Leadership Lessons From Roberta Flack

Leadership Lessons From Roberta Flack

By Peter Cook

It was an unexpected pleasure to be invited to interview Roberta Flack recently, still performing at 75 years of age with a beautiful singing voice, wit, charm and experience well beyond American Idol and X-Factor wannabes. I was delighted to learn some transferable lessons for innovation leaders from our conversation. Here’s the interview to start with:

Roberta on Personal Mastery

Commercial success came to Roberta rather later than most, having her first hit record when she was 33. She started her career teaching music in schools and privately in Washington D.C. Reflecting on this she said that she was literally thrown in at the deep end by being asked to stand in for the teachers in class at a moment’s notice. She also had to accompany aspiring opera singers on piano in a classy club in Georgetown where she got to meet John F Kennedy and other influential people who attended the club. It was Clint Eastwood who gave Flack her big break when he spotted “The First Time Ever I Saw Your Face” and included it in his film “Play Misty For Me”. The amount of formal practice, teaching other protégés and being constantly thrown in at the deep end gave her a huge amount of deep experience and learning. This undoubtedly prepared her to reach her personal best. She said:

“As a musician, when you get an opportunity to learn something that you don’t know, and to really learn and play it and execute it well, is such a thrill. I learned to appreciate everything that came my way, even those songs that I knew I could not or would not sing.“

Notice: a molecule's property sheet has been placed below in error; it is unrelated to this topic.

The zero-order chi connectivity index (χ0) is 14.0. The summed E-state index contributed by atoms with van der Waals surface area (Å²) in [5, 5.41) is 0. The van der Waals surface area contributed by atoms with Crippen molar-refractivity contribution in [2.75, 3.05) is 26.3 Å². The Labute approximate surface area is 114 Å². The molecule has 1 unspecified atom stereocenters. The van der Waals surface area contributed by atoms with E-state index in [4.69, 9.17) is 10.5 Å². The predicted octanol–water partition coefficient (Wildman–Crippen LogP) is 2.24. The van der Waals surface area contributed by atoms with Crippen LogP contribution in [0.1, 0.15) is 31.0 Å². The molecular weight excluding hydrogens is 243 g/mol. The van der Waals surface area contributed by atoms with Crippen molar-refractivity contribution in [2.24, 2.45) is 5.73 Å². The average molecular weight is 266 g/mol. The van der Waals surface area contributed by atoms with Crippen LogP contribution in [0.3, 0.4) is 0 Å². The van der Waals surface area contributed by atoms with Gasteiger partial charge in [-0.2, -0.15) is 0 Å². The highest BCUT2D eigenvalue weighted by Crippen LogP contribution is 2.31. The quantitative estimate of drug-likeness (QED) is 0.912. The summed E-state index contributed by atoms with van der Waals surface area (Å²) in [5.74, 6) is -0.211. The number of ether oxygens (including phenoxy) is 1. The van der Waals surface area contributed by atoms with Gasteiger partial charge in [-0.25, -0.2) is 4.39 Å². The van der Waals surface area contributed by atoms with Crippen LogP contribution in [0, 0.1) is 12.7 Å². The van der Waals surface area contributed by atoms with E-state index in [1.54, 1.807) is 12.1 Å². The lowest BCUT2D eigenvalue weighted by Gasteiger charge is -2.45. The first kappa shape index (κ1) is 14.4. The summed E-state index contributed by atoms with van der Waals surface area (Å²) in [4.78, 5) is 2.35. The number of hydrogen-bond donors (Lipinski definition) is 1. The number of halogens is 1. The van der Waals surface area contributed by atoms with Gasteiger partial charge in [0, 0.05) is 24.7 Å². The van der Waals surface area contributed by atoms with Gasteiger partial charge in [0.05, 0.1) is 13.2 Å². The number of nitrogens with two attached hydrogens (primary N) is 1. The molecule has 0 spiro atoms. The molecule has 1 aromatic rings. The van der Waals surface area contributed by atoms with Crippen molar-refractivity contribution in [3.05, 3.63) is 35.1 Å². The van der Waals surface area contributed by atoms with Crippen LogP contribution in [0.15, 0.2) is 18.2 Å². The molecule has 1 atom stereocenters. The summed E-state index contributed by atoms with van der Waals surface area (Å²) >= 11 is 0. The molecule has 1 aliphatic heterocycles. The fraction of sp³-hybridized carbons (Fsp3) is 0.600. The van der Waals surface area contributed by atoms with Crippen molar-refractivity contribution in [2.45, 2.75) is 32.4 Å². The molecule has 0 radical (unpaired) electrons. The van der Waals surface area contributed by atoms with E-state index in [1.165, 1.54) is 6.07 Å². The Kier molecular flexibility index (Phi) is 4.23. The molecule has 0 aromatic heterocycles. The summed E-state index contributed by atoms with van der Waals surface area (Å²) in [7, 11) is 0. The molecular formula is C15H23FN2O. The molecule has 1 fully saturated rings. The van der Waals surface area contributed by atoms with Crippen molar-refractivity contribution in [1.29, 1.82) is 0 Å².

This relates to what business authors like Tom Peters, Malcolm Gladwell and Peter Senge mean when they talk about concepts such as the 10 000 hours effect and personal mastery. There is a direct parallel here for leaders in any field. Strategy is nothing without great execution. This relies on deep immersion in your specialism, something which great musicians and great leaders both understand.

Transferable Lesson : To achieve mastery, practice your art, make an artform out of your practice, learn to teach and teach others to learn.

Roberta on Transformation

Flack took on the unimaginable task of reinterpreting a selection of songs by The Beatles in 2012 – Let It Be Roberta, having lived nearby John Lennon many years before. Reinterpreting a canon of work of such magnificence presents the artist with an enormous challenge as to how faithful you remain to the original or whether to do something quite different with the songs, which are almost untouchable. Flack wisely chose to do something different with the material to stunning effect. Reflecting on the transformation, she said:

“I was a classically trained musician, taught by Hazel Harrison, a music teacher from Howard University who excelled in Bach and music of the Baroque period. She said to me : If you can hold on to your love for playing the piano and play Bach this way, rather than playing it like Chopin or Mozart, you will have accomplished something”

So, Flack learned to sight read on spec all the pieces that the opera singers wanted her to play and make the music come to life rather than just to read the notes on the paper. She was also stretched all the time by people who asked her to modify the pieces at a moment’s notice, changing keys, tempo and other aspects to suit the singer in question. This level of preparation provided her will the skill to get inside the heart of the musician and interpret pieces for the singers standing before her. Undoubtedly this contributed to her ability to transform The Beatles material whilst staying true to the heart of the music. She also mentioned the transformative power of George Harrison’s work in Bangladesh, which put the idea of music changing lives on the map long before Bob Geldof’s involvement in Live Aid.

Transferable Lesson : Act from your heart to find your soul. Connect your soul to your art

To finish, here’s a beautiful rendition of “Killing Me Softly”:


Image courtesy of www.pixabay.com

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